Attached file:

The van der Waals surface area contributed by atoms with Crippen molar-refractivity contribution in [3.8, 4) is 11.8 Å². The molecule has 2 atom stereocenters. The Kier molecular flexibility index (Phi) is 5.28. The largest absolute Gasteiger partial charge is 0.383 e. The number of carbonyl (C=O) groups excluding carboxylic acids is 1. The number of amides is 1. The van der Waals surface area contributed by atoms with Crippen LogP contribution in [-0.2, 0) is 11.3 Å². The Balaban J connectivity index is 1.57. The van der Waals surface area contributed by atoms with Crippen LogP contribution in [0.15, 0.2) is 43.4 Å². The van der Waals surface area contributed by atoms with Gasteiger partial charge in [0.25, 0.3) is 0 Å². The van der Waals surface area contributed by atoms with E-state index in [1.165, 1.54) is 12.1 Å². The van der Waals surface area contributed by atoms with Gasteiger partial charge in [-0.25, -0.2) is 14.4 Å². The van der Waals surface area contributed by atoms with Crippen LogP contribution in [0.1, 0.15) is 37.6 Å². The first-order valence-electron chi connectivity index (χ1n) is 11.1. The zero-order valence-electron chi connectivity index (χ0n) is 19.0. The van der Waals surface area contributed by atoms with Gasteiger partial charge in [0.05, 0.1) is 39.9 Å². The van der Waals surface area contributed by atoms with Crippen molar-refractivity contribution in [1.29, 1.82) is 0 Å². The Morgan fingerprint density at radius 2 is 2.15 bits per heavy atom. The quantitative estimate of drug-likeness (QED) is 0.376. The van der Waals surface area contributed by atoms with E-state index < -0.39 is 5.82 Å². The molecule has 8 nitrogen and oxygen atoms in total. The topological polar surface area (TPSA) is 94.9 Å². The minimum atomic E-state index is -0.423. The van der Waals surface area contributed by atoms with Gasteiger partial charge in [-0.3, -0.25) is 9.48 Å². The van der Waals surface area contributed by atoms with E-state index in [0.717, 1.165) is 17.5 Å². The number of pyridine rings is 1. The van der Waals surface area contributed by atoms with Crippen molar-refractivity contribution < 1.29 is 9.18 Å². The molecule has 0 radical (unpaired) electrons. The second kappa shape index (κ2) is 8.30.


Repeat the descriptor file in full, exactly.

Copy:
The van der Waals surface area contributed by atoms with Crippen molar-refractivity contribution in [3.8, 4) is 11.8 Å². The molecule has 2 atom stereocenters. The Kier molecular flexibility index (Phi) is 5.28. The largest absolute Gasteiger partial charge is 0.383 e. The number of carbonyl (C=O) groups excluding carboxylic acids is 1. The number of amides is 1. The van der Waals surface area contributed by atoms with Crippen LogP contribution in [-0.2, 0) is 11.3 Å². The Balaban J connectivity index is 1.57. The van der Waals surface area contributed by atoms with Crippen LogP contribution in [0.15, 0.2) is 43.4 Å². The van der Waals surface area contributed by atoms with Gasteiger partial charge in [0.25, 0.3) is 0 Å². The van der Waals surface area contributed by atoms with E-state index in [1.165, 1.54) is 12.1 Å². The van der Waals surface area contributed by atoms with Gasteiger partial charge in [-0.25, -0.2) is 14.4 Å². The van der Waals surface area contributed by atoms with Crippen LogP contribution in [0.1, 0.15) is 37.6 Å². The first-order valence-electron chi connectivity index (χ1n) is 11.1. The zero-order valence-electron chi connectivity index (χ0n) is 19.0. The van der Waals surface area contributed by atoms with Gasteiger partial charge in [0.05, 0.1) is 39.9 Å². The van der Waals surface area contributed by atoms with Crippen molar-refractivity contribution in [1.29, 1.82) is 0 Å². The Morgan fingerprint density at radius 2 is 2.15 bits per heavy atom. The quantitative estimate of drug-likeness (QED) is 0.376. The van der Waals surface area contributed by atoms with E-state index < -0.39 is 5.82 Å². The molecule has 8 nitrogen and oxygen atoms in total. The topological polar surface area (TPSA) is 94.9 Å². The minimum atomic E-state index is -0.423. The van der Waals surface area contributed by atoms with Gasteiger partial charge in [-0.3, -0.25) is 9.48 Å². The van der Waals surface area contributed by atoms with E-state index in [0.717, 1.165) is 17.5 Å². The number of pyridine rings is 1. The van der Waals surface area contributed by atoms with Crippen molar-refractivity contribution < 1.29 is 9.18 Å². The molecule has 0 radical (unpaired) electrons. The second kappa shape index (κ2) is 8.30.